Last month students packed around long plastic tables, talking and sharing turkey, pumpkin pie and each others’ company. The event was called Queersgiving. In recent years the term “queer” has been adopted by the LGBTG movement. According to PLAG, the nation’s largest LGBTQ ally organization, the word is used to describe anyone who “feels somehow outside of the societal norms in regards to gender or sexuality.” The dinner gave University of Oklahoma students who identify as queer a chance to meet and bond with each other.
One of the attendees, Hayley Hinsberger is a linguistics and computer science major. She’s from the suburbs of Chicago and was wary about coming to OU.
“I was worried, but also the scholarship was probably worth it so I was like “I will deal with it when I have to,’” Hinsberger said. “Oklahoma's not the greatest place to be gay, but it's fine because nobody knows and I don't have to tell anyone.”
OU Chemical engineering senior Darius Dixon felt differently. He saw OU as a place he could feel more comfortable than he had in his hometown of Lawton.
“It's a large small town. People tend to know everybody and people's business gets around fairly easily,” Dixon said. “Coming here I was allowed the chance to be my gay self without having to worry about some of the social stigma I would face in Lawton.”
Both Hinsberger and Dixon believe becoming part of a community brought a sense of belonging. For Dixon, one night signaled he found a home.
“It was the first LGBTQ candlelight vigil I went to. There was just a sense of community there,” Dixon said. “It's powerful and reassuring to know that you have a community around you and people who can support you and accept you.”
Hinsberger says one connection here particularly changed her life --- meeting her girlfriend.
“First semester I was like ‘What am I doing?’” Hinsberger said. “Then I met her and it got much easier because I had this super good friend -in fact we were such good friends that we would like hug and hold hands all the time and when I came out she was like pretty cool about it so I was like "I can do this. It's fine!"
Hinsberger is a part of the leadership of Queer Inclusion on Campus, or QUIC. It’s an organization that has pushed for things like a gender neutral housing option and a queer outreach center. Darius Dixon says every queer experience is different due to the concept of “intersectionality.”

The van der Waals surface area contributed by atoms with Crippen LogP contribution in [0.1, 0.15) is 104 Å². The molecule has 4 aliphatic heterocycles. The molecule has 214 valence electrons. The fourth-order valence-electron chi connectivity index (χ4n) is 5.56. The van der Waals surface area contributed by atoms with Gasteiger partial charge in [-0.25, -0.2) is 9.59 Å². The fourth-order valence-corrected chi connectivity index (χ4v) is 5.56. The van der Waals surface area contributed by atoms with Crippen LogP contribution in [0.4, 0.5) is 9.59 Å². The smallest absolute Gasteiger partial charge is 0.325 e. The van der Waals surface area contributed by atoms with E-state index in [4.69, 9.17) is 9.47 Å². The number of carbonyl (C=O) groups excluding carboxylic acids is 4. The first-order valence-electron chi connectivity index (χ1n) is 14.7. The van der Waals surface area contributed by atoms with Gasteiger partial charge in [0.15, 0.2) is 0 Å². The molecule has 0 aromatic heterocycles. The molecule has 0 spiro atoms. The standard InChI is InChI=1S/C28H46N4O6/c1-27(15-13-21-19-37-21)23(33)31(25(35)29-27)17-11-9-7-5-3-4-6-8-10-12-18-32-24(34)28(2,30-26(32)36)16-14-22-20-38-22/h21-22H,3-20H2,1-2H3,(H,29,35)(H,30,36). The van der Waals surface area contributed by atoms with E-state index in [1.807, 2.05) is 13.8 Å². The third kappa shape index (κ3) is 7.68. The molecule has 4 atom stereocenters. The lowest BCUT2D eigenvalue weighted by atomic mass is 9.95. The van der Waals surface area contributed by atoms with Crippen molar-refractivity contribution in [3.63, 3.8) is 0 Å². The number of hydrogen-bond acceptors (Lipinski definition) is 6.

“Intersectionality is the convergence of multiple identities almost like where race and gender come together,” Dixon said. “I would say I'm a chemical engineer, a black student, I'm gay and I'm a bit of a nerd.”
Dixon is constantly navigating between the black community and the queer community, trying to find exactly where he belongs.
“From the black side sometimes you deal with some homophobia while on the queer side you deal with the race dynamics within the community and sometimes it can be confusing, difficult and for some black queer people, they don't feel as though they fit in either community,” Dixon said.
The University of Oklahoma has brought out a new side of Hayley Hinsberger. Now, the senior has emerged an activist, something she never would have imagined back home.
“I don't like confrontation and I'm really shy, and I prefer to if I have to speak out about something I want to be typing it not saying it out loud,” Hinsberger said. “Coming here meant it was important to fight for things and couldn't just like hunker down and wait for other people to do it.”
The college experience has changed how both of these students feel about themselves. It’s also changed how they feel about living in Oklahoma.
“I had always had the plan in my mind, as soon as I get my degree I would go anywhere but here, but things have gotten better for queer people in America,” Dixon said. “I figured, ‘It wouldn’t necessarily be a bad thing to live in Oklahoma around Norman and OKC. Especially since OKC is sort of a city on the rise and is sort of on a lot of people's radar.”
Hinsberger feels similarly optimistic.
"I can do this. I can stay here for as many years as I have to,” Hinsberger said. “I can do the work that these people are doing and it's going to be okay."
Even if Dixon and Hinsberger don’t stick around after they graduate, it looks as though the queer community they have been a part of at OU will continue to thrive and provide a place in the world for LGBTQ students.
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